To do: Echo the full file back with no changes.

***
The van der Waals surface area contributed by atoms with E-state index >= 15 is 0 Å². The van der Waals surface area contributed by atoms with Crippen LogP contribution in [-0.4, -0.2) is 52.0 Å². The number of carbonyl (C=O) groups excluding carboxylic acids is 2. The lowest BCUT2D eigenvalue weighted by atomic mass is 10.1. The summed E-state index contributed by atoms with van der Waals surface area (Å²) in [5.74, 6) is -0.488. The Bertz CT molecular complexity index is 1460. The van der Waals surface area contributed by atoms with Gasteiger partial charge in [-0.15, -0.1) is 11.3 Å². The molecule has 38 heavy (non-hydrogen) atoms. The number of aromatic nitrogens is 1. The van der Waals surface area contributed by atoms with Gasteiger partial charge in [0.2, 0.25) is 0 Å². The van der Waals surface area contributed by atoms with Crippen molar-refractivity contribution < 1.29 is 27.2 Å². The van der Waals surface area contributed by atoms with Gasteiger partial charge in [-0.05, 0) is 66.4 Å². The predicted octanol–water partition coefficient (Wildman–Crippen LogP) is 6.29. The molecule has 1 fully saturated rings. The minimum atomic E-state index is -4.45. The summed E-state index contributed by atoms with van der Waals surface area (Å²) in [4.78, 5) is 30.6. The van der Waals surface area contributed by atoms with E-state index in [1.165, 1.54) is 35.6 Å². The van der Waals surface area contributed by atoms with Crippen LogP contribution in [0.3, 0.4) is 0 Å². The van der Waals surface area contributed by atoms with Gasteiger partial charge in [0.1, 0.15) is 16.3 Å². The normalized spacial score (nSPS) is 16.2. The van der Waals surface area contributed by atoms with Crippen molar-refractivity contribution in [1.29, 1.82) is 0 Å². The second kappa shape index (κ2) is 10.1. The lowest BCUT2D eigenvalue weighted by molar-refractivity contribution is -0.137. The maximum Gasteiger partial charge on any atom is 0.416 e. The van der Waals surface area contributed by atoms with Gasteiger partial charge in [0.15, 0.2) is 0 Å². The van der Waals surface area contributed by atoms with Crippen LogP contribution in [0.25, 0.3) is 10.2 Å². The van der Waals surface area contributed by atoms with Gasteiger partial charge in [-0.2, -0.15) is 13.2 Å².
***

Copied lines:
The van der Waals surface area contributed by atoms with E-state index >= 15 is 0 Å². The van der Waals surface area contributed by atoms with Crippen LogP contribution in [-0.4, -0.2) is 52.0 Å². The number of carbonyl (C=O) groups excluding carboxylic acids is 2. The lowest BCUT2D eigenvalue weighted by atomic mass is 10.1. The summed E-state index contributed by atoms with van der Waals surface area (Å²) in [5.74, 6) is -0.488. The Bertz CT molecular complexity index is 1460. The van der Waals surface area contributed by atoms with Gasteiger partial charge in [-0.15, -0.1) is 11.3 Å². The molecule has 38 heavy (non-hydrogen) atoms. The number of aromatic nitrogens is 1. The van der Waals surface area contributed by atoms with Gasteiger partial charge in [0.2, 0.25) is 0 Å². The van der Waals surface area contributed by atoms with Crippen molar-refractivity contribution < 1.29 is 27.2 Å². The van der Waals surface area contributed by atoms with Gasteiger partial charge in [-0.05, 0) is 66.4 Å². The predicted octanol–water partition coefficient (Wildman–Crippen LogP) is 6.29. The molecule has 1 fully saturated rings. The minimum atomic E-state index is -4.45. The summed E-state index contributed by atoms with van der Waals surface area (Å²) in [4.78, 5) is 30.6. The van der Waals surface area contributed by atoms with E-state index in [1.165, 1.54) is 35.6 Å². The van der Waals surface area contributed by atoms with Crippen LogP contribution in [0.3, 0.4) is 0 Å². The van der Waals surface area contributed by atoms with Gasteiger partial charge in [0.1, 0.15) is 16.3 Å². The normalized spacial score (nSPS) is 16.2. The van der Waals surface area contributed by atoms with Crippen molar-refractivity contribution in [1.29, 1.82) is 0 Å². The second kappa shape index (κ2) is 10.1. The lowest BCUT2D eigenvalue weighted by molar-refractivity contribution is -0.137. The maximum Gasteiger partial charge on any atom is 0.416 e. The van der Waals surface area contributed by atoms with Gasteiger partial charge in [0.15, 0.2) is 0 Å². The van der Waals surface area contributed by atoms with Crippen LogP contribution in [0.25, 0.3) is 10.2 Å². The van der Waals surface area contributed by atoms with Gasteiger partial charge in [-0.2, -0.15) is 13.2 Å².